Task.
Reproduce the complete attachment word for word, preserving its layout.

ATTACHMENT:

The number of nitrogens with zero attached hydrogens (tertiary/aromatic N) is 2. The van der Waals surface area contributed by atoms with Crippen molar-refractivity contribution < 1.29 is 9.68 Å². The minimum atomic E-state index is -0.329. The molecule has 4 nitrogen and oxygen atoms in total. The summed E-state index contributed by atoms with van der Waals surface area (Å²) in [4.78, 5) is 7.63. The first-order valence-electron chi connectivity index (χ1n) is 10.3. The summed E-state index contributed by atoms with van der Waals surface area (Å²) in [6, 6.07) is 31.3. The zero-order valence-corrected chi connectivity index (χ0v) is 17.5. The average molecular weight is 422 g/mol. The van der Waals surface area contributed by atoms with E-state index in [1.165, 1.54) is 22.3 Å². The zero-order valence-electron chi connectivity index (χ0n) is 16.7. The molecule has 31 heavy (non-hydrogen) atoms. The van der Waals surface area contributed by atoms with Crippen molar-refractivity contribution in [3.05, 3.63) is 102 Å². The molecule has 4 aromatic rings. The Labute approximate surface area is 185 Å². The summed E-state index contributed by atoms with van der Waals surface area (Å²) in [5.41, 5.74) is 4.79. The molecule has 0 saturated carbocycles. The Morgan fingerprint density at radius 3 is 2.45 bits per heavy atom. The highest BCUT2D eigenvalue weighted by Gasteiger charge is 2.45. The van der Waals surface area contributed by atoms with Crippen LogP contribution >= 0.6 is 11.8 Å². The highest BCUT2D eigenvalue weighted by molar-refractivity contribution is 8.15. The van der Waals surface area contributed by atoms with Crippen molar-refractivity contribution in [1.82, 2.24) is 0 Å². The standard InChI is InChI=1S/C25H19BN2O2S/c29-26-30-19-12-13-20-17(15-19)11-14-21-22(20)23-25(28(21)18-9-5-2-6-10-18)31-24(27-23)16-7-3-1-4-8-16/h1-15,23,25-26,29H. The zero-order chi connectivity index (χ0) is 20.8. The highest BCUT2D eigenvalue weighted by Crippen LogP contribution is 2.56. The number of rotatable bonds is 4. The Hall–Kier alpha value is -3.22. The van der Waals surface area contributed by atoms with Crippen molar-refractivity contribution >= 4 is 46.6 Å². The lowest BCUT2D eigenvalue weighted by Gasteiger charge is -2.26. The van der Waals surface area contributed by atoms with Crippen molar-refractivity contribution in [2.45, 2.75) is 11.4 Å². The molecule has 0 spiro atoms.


The number of nitrogens with zero attached hydrogens (tertiary/aromatic N) is 2. The van der Waals surface area contributed by atoms with Crippen molar-refractivity contribution < 1.29 is 9.68 Å². The minimum atomic E-state index is -0.329. The molecule has 4 nitrogen and oxygen atoms in total. The summed E-state index contributed by atoms with van der Waals surface area (Å²) in [4.78, 5) is 7.63. The first-order valence-electron chi connectivity index (χ1n) is 10.3. The summed E-state index contributed by atoms with van der Waals surface area (Å²) in [6, 6.07) is 31.3. The zero-order valence-corrected chi connectivity index (χ0v) is 17.5. The average molecular weight is 422 g/mol. The van der Waals surface area contributed by atoms with E-state index in [1.165, 1.54) is 22.3 Å². The zero-order valence-electron chi connectivity index (χ0n) is 16.7. The molecule has 31 heavy (non-hydrogen) atoms. The van der Waals surface area contributed by atoms with Crippen molar-refractivity contribution in [3.05, 3.63) is 102 Å². The molecule has 4 aromatic rings. The Labute approximate surface area is 185 Å². The summed E-state index contributed by atoms with van der Waals surface area (Å²) in [5.41, 5.74) is 4.79. The molecule has 0 saturated carbocycles. The Morgan fingerprint density at radius 3 is 2.45 bits per heavy atom. The highest BCUT2D eigenvalue weighted by Gasteiger charge is 2.45. The van der Waals surface area contributed by atoms with Crippen LogP contribution >= 0.6 is 11.8 Å². The highest BCUT2D eigenvalue weighted by molar-refractivity contribution is 8.15. The van der Waals surface area contributed by atoms with Crippen molar-refractivity contribution in [1.82, 2.24) is 0 Å². The standard InChI is InChI=1S/C25H19BN2O2S/c29-26-30-19-12-13-20-17(15-19)11-14-21-22(20)23-25(28(21)18-9-5-2-6-10-18)31-24(27-23)16-7-3-1-4-8-16/h1-15,23,25-26,29H. The zero-order chi connectivity index (χ0) is 20.8. The highest BCUT2D eigenvalue weighted by Crippen LogP contribution is 2.56. The number of rotatable bonds is 4. The Hall–Kier alpha value is -3.22. The van der Waals surface area contributed by atoms with Crippen molar-refractivity contribution >= 4 is 46.6 Å². The lowest BCUT2D eigenvalue weighted by Gasteiger charge is -2.26. The van der Waals surface area contributed by atoms with Crippen molar-refractivity contribution in [2.45, 2.75) is 11.4 Å². The molecule has 0 spiro atoms.